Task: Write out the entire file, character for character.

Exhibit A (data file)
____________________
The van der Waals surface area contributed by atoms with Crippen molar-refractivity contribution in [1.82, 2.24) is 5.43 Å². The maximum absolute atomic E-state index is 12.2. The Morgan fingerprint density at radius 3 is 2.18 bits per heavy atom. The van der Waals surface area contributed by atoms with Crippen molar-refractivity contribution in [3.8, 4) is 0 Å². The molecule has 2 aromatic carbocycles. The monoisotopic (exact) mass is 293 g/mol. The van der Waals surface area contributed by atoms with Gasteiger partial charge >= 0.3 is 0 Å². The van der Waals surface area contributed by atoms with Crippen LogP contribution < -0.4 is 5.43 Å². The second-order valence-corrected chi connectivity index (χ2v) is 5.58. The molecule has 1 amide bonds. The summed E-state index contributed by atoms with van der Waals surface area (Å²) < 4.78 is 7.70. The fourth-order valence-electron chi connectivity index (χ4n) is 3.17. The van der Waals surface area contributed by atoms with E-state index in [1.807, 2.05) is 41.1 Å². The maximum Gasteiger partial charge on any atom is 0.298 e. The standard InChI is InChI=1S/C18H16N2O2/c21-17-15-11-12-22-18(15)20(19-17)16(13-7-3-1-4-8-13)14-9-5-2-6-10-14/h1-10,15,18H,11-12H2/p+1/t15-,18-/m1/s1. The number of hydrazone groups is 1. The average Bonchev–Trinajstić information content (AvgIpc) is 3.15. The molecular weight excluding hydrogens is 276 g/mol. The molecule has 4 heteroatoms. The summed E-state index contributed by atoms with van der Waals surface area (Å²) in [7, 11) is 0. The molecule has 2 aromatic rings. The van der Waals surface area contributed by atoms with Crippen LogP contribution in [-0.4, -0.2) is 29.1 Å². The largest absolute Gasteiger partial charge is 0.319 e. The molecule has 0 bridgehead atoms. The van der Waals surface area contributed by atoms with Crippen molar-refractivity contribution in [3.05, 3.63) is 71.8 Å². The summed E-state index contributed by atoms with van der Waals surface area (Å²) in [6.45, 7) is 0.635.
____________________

The van der Waals surface area contributed by atoms with Crippen molar-refractivity contribution in [1.82, 2.24) is 5.43 Å². The maximum absolute atomic E-state index is 12.2. The Morgan fingerprint density at radius 3 is 2.18 bits per heavy atom. The van der Waals surface area contributed by atoms with Crippen molar-refractivity contribution in [3.8, 4) is 0 Å². The molecule has 2 aromatic carbocycles. The monoisotopic (exact) mass is 293 g/mol. The van der Waals surface area contributed by atoms with Gasteiger partial charge >= 0.3 is 0 Å². The van der Waals surface area contributed by atoms with Crippen LogP contribution < -0.4 is 5.43 Å². The second-order valence-corrected chi connectivity index (χ2v) is 5.58. The molecule has 1 amide bonds. The summed E-state index contributed by atoms with van der Waals surface area (Å²) < 4.78 is 7.70. The fourth-order valence-electron chi connectivity index (χ4n) is 3.17. The van der Waals surface area contributed by atoms with E-state index in [1.807, 2.05) is 41.1 Å². The maximum Gasteiger partial charge on any atom is 0.298 e. The standard InChI is InChI=1S/C18H16N2O2/c21-17-15-11-12-22-18(15)20(19-17)16(13-7-3-1-4-8-13)14-9-5-2-6-10-14/h1-10,15,18H,11-12H2/p+1/t15-,18-/m1/s1. The number of hydrazone groups is 1. The average Bonchev–Trinajstić information content (AvgIpc) is 3.15. The molecular weight excluding hydrogens is 276 g/mol. The molecule has 4 heteroatoms. The summed E-state index contributed by atoms with van der Waals surface area (Å²) in [7, 11) is 0. The molecule has 2 aromatic rings. The van der Waals surface area contributed by atoms with Crippen LogP contribution in [-0.4, -0.2) is 29.1 Å². The largest absolute Gasteiger partial charge is 0.319 e. The molecule has 0 bridgehead atoms. The van der Waals surface area contributed by atoms with Crippen molar-refractivity contribution in [3.05, 3.63) is 71.8 Å². The summed E-state index contributed by atoms with van der Waals surface area (Å²) in [6.45, 7) is 0.635.